Shortly before Christmas, on December 22, the UK and Japanese governments announced that the two countries were to jointly develop a jet engine technology demonstrator, as the precursor to a next generation propulsion system to power their respective future fighter aircraft, currently under development. The two countries also signed a memorandum of understanding, allowing them to explore the joint development of other future air combat technologies.
The technology demonstration engine will be jointly developed by the UK’s Rolls-Royce and Japan’s IHI (previously known as Ishikawajima-Harima Heavy Industries), with the involvement of BAE Systems and Mitsubishi Heavy Industries. The latter two are the lead groups for the development of the two countries’ respective next generation fighter programmes, the Future Combat Air System, or FCAS (UK) and the F-X (Japan). (FCAS is more popularly known as Tempest.)
Neither the Japanese government nor IHI appear to have released press statements in English. The UK press statements unsurprisingly concentrate on the British aspects of the joint project.
Work on the new joint engine project will start early this year (2022). The British government will provide initial funding of £30-million as its contribution to allow the start of planning, digital design and the development of innovations in manufacturing. The UK authorities expect to invest a further £200-million into the development of the full-scale technology demonstrator engine. No figures were given in the English-language press releases regarding the scale of Japanese funding for the project. In all, the UK will spend more than £2-billion, over the next four years, on the complete FCAS or Tempest programme, of which Britain is the lead country but which also involves Italy and Sweden.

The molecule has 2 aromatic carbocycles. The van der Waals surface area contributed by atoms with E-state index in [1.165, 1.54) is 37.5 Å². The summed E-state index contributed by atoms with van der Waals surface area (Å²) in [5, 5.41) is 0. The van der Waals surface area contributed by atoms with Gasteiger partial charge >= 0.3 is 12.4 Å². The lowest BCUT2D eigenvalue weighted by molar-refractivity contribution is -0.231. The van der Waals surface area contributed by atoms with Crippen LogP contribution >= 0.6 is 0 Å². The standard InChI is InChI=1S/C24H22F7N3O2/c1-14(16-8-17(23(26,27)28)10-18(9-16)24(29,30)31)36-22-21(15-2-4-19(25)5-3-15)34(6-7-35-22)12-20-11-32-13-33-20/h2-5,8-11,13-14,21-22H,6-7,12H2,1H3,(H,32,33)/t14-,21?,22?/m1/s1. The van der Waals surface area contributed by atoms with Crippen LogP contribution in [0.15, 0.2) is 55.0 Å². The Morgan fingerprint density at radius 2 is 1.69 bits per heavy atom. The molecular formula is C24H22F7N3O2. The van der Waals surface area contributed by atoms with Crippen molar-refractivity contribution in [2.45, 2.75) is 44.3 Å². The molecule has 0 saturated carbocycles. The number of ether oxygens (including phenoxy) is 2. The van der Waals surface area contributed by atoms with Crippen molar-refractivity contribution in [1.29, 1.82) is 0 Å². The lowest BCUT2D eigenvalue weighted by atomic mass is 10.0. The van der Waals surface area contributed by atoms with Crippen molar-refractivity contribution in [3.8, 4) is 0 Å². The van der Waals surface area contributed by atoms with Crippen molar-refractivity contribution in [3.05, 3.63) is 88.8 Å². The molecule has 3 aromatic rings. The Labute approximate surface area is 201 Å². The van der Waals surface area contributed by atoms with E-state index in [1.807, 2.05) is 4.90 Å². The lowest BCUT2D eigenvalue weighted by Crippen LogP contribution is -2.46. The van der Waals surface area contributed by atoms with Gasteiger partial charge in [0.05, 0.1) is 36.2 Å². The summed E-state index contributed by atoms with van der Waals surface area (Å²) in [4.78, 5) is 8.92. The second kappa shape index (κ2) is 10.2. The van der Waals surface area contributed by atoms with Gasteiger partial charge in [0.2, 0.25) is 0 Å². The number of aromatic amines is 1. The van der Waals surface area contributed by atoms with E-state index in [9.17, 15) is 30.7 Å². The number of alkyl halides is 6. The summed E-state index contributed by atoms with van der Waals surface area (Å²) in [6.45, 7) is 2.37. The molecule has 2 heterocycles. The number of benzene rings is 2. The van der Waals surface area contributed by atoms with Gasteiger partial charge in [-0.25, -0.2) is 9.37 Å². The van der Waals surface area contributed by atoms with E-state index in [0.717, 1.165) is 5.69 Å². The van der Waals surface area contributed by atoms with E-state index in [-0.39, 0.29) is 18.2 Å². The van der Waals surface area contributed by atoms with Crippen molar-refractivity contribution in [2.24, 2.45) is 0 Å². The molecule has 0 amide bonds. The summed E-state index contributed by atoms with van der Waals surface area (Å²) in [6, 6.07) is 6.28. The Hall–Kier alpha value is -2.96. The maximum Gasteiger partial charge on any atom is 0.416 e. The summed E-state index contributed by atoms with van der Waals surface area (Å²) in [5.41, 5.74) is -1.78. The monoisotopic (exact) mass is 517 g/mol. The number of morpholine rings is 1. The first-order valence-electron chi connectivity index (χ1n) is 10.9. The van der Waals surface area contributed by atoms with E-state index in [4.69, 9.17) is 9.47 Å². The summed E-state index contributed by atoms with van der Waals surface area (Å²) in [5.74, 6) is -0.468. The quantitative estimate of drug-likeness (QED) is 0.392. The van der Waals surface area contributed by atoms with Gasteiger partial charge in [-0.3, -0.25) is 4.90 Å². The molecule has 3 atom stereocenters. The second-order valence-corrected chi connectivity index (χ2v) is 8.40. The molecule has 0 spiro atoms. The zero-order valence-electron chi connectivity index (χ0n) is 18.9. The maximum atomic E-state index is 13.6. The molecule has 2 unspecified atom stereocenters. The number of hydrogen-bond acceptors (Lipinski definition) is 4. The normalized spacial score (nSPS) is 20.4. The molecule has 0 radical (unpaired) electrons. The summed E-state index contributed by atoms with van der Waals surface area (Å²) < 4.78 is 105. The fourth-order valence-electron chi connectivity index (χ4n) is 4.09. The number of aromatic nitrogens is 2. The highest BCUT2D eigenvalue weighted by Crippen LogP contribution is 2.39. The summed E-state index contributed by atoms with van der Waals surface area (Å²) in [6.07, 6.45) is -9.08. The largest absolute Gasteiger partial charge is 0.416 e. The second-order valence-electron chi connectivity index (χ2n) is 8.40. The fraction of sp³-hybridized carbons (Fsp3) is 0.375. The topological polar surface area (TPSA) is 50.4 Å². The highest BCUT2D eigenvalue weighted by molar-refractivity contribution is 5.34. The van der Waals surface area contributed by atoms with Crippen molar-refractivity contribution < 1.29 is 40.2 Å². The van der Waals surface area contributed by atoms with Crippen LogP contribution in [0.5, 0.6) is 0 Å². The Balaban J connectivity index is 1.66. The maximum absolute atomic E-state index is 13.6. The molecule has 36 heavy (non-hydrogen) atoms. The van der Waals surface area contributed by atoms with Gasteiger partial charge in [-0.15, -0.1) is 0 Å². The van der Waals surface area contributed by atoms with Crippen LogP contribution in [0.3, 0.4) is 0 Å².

“Strengthening our partnerships with the Indo-Pacific is a strategic priority and this commitment with Japan, one of our closest security partners in Asia, is a clear example of that,” stated UK Defence Secretary (Cabinet Minister) Ben Wallace. “Designing a brand-new combat air system with a fighter aircraft at its heart is a highly ambitious project so working with like-minded nations is vital. Building on the technological and industrial strengths of our two countries, we will be exploring a wide-ranging partnership across next-generation combat air technologies.”
“Across Rolls-Royce we have a longstanding and valued relationship with our customers and industry partners in Japan,” highlighted Rolls-Royce Business Development and Future Programmes director Alex Zino. “The industry teams in both [the] UK and Japan bring complementary technologies that will drive cleaner, next generation power and propulsion for both nations' future fighter requirements. The joint engine demonstrator programme is an exciting opportunity to bring together some of the best combat air capabilities in the world and will also enable the development of innovative and critical technologies that will be fundamental to the future of the defence aerospace industry.”